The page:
These themes are far from decorative clothing for a powerful body. Through sharply drawn vignettes and well-chosen direct quotations, we enter the pulsing worlds and intense lives of men and women of every background, rank and calling. Members of the great political, mercantile and landed families rub shoulders with firebrand reformers, earnest philanthropists, religious proselytizers, men and women of letters, theater managers, madams and prostitutes, abortionists, contortionists, extortionists and bullies and bruisers. Most speak with their own voices and speak forcefully. In addition to drawing extensively upon the basic trio of public records, political memoirs and newspaper articles, the authors have skillfully mined the rich ore of personal diaries, particularly those of Philip Hone and George Templeton Strong, both of such interest as to demand wider availability and larger readership.

Throughout the book the authors clearly present the many contributions of minorities and women in shaping the city—a process that began in Dutch days with both free and enslaved blacks contributing technical skills essential to the city’s survival. African-American participation in the Revolutionary and Civil War is traced, as is black leadership in the struggles for emancipation. Similarly, the fortunes of the African Free School, the African Methodist Episcopal Zion Church and other mutual aid associations are tracked. Hilletje Wilbruch, who ran New Amsterdam’s first hospital (1658) and Dr. Elizabeth Blackwell, who two centuries later (1853) was a provider of medical services for needy women, are among the hundreds of their sex whose pioneering work—meritorious or notorious—receives full recognition.

Gotham is certain to explode any comforting pictures of Old New York and its honest burghers: it is an account of a city long dependent on Caribbean trade, its primacy threatened by a burgeoning Philadelphia. The authors depict greed triumphant, good government withheld, monopolies and manipulation dominant, class warfare at its most ferocious, widespread crime and prostitution, and property exploiters and rack-renting landlords bitterly opposing every urban amenity or public benefit. Bribery won political power, political power guaranteed unlimited kickbacks. To quote Lewis Mumford (The Culture of Cities), New York’s ruling classes believed in “the exploitation of the proletariat with occasional philanthropy as an insurance policy.”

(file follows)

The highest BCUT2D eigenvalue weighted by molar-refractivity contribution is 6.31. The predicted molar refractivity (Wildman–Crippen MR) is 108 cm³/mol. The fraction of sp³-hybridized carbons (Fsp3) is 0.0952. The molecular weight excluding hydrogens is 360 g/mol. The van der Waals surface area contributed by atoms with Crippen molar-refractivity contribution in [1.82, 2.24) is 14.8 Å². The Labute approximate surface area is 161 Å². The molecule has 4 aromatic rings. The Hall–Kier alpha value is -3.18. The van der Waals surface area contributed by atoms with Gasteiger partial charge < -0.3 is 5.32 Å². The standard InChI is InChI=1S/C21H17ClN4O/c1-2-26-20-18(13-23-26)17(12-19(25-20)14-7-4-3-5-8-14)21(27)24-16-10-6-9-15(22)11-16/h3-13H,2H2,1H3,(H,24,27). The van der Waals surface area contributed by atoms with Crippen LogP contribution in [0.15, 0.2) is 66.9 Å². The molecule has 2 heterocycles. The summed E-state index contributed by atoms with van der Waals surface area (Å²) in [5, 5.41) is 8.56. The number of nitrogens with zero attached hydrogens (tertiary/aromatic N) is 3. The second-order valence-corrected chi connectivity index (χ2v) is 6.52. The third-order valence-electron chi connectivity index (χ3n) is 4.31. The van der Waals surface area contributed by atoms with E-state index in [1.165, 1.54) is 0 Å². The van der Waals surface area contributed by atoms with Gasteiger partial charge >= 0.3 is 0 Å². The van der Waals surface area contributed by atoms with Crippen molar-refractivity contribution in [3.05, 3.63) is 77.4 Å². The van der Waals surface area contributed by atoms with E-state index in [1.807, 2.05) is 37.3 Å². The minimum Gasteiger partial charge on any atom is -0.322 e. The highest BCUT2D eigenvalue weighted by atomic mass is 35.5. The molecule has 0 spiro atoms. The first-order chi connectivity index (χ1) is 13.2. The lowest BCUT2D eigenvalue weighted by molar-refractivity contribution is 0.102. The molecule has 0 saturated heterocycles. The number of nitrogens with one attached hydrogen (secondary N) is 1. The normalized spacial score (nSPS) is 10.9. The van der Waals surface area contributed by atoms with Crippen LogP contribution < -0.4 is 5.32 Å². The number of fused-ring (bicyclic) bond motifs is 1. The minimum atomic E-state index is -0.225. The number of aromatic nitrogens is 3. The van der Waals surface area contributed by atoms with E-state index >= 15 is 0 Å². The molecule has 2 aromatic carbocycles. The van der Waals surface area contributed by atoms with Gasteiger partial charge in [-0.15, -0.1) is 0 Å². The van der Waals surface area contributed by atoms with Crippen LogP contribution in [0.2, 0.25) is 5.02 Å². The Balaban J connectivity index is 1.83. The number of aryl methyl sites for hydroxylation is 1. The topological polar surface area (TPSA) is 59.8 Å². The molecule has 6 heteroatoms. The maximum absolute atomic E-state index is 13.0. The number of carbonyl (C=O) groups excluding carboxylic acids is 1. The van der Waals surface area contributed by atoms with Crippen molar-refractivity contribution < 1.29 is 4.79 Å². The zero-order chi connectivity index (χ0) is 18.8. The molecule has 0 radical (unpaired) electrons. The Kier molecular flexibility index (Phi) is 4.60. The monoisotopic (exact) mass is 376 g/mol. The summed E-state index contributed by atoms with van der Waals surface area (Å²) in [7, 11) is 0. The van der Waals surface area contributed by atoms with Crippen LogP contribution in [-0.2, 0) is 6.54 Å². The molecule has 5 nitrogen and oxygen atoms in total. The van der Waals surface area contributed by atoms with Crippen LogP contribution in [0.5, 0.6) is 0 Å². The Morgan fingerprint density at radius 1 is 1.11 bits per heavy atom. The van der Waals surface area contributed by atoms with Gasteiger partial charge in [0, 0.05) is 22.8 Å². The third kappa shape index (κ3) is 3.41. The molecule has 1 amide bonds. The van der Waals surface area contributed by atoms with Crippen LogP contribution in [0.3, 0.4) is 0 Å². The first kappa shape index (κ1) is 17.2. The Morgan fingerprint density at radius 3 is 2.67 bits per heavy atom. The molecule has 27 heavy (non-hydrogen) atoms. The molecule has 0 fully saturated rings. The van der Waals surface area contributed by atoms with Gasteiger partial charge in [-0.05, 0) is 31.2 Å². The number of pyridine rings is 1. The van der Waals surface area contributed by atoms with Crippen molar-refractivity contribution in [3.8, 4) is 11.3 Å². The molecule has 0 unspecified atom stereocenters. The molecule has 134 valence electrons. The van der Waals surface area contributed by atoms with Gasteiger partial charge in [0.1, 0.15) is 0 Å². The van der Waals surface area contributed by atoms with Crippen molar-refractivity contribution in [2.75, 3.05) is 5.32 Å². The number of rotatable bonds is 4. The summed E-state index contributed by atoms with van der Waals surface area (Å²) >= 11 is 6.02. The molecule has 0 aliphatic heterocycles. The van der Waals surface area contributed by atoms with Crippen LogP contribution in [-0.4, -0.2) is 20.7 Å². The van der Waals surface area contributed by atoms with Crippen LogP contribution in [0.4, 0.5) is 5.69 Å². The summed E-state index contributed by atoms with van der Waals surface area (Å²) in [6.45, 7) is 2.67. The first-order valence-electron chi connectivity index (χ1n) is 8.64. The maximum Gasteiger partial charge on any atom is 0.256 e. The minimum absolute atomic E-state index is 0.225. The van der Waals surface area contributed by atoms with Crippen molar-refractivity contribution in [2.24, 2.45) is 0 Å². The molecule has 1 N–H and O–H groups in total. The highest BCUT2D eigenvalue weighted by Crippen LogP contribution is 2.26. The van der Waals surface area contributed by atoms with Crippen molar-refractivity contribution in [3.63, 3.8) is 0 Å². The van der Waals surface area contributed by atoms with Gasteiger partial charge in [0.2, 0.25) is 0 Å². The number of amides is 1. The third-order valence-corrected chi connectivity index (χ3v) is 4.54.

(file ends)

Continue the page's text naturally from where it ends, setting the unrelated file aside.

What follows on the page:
Concurrently, Gotham is the history of human energy, of extraordinary people (Astors, Vanderbilts, Stewarts, Morgans et al.) risking fortunes to create new industries, of visionary “improvers” (DeWitt, Clinton, Cooper, Edison, Waring et al,) and dedicated public benefactors such as John Pintard, John H. Griscom, Olmsted and Vaux, and Andrew Haswell Green. It is also the history of ordinary people, often heroic in standing for principle and beaten and jailed for their courage. Not least, Gotham offers an unrivaled gallery of devious divines, poltroonish politicos, engaging fortune-seekers, mad inventors, eccentrics, corrupt police, cheerful crooks and incorrigible rogues. In their Introduction Burrows and Wallace state that Gotham can be seen at one level as about connections—and in this expansive and unprejudiced text every vignette and fact meaningfully connects.

Scholars may argue the finer points of the authors? weighting and interpreting of a number of political or legal decisions, pedants may find a sprinkling of possible errors, ethnicists may want more on the minority of their choosing, info-addicts will demand a note on Labadists, Walsh’s “wretched end,” Sir Danvers Osborne’s suicide and trampouzing—but no reader will leave Gotham disappointed. This is a handsome book, with clear type on well laid-out pages. Major divisions, chapter heads and subheads are uniformly helpful; the 43-page bibliography fully supports the short-form, back-of-the-book chapter references. The name index is comprehensive; the subject index is very finely detailed.

Gotham promises to become a classic: it is an essential purchase for any public or academic library—and should be made required reading in the dimly lit interiors of the New York State Legislature and City Hall. For individuals with any interest at all in New York City, this book is an unbeatable investment in knowledge and reward.

Peter Skinner